Club re­tains pres­ence at pop­u­lar bay

Kapi-Mana News - - NEWS - By SEAN MCMA­HON

It is Satur­day, March 9, 1968. The crowd teems onto the Ti­tahi Bay shore­line in readi­ness for the New Zealand Surf Life­sav­ing Cham­pi­onships.

This was the first time the Ti­tahi Bay club had hosted the na­tional event since its for­ma­tion in 1938. The club went on to win the ju­nior and se­nior boat com­pe­ti­tions that week­end.

With its wide sandy strand, rolling break­ers and windswept seas be­yond, Ti­tahi Bay has long been at­trac­tive to day- trip­pers, swimmers, lifesavers, surfers and fish­ers.

The first pub­lic trans­port to the bay was a horse­drawn bus ser­vice, es­tab­lished in the 1890s by farmer Wil­liam Jil­let.

The sale of land for bach­build­ing soon fol­lowed. The area be­came a des­ti­na­tion for wealthy Welling­to­ni­ans want­ing a hol­i­day re­treat.

In the 1920s a train ser­vice ran from Welling­ton to Porirua, with a con­nec­tion by the horse ex­press down to the bay. The Ti­tahi Bay Club Ho­tel of­fered ac­com­mo­da­tion for those stay­ing overnight.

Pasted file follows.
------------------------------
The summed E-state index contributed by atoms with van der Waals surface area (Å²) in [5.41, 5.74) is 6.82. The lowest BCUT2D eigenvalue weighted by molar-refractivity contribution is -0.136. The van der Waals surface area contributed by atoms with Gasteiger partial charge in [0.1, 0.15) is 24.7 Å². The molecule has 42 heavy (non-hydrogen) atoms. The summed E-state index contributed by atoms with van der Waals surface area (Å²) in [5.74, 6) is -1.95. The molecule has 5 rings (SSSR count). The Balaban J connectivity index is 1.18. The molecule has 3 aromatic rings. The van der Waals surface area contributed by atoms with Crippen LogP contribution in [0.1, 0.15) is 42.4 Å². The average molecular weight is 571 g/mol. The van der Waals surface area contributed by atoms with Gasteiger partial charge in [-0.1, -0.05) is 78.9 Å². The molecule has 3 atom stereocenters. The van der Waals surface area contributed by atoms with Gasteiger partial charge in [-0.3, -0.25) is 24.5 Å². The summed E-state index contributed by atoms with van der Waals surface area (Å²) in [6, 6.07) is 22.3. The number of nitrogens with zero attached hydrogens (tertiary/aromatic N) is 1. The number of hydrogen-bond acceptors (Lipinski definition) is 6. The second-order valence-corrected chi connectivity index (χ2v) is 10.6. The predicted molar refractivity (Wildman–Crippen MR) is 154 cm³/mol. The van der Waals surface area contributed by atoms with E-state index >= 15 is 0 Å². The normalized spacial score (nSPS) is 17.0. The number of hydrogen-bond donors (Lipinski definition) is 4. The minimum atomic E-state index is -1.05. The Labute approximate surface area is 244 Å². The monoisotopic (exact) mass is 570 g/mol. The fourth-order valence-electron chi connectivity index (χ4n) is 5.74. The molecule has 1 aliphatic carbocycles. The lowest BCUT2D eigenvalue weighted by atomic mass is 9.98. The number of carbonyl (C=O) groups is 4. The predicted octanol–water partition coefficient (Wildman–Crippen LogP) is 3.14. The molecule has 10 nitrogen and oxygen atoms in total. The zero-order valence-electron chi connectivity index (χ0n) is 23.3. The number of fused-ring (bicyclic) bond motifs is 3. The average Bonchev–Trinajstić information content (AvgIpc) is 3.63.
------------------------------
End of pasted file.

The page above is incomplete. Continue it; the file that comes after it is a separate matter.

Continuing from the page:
As the Porirua re­gion and pop­u­la­tion grew, the bay de­vel­oped into a res­i­den­tial sub­urb. The area still main­tains its coastal feel. It has be­come a community of peo­ple who work in sur­round­ing towns and cities but re­turn at night to their haven by the sea.

The club con­tin­ues to pa­trol the beach and re­mains a ma­jor pres­ence at lo­cal and na­tional surf life­sav­ing car­ni­vals and com­pe­ti­tions.

Do­min­ion Post Col­lec­tion

Surf's up: Con­tes­tants and on­look­ers com­pete for space at the Surf Life

Sav­ing Na­tional Cham­pi­onships, Ti­tahi Bay, March 9, 1968.

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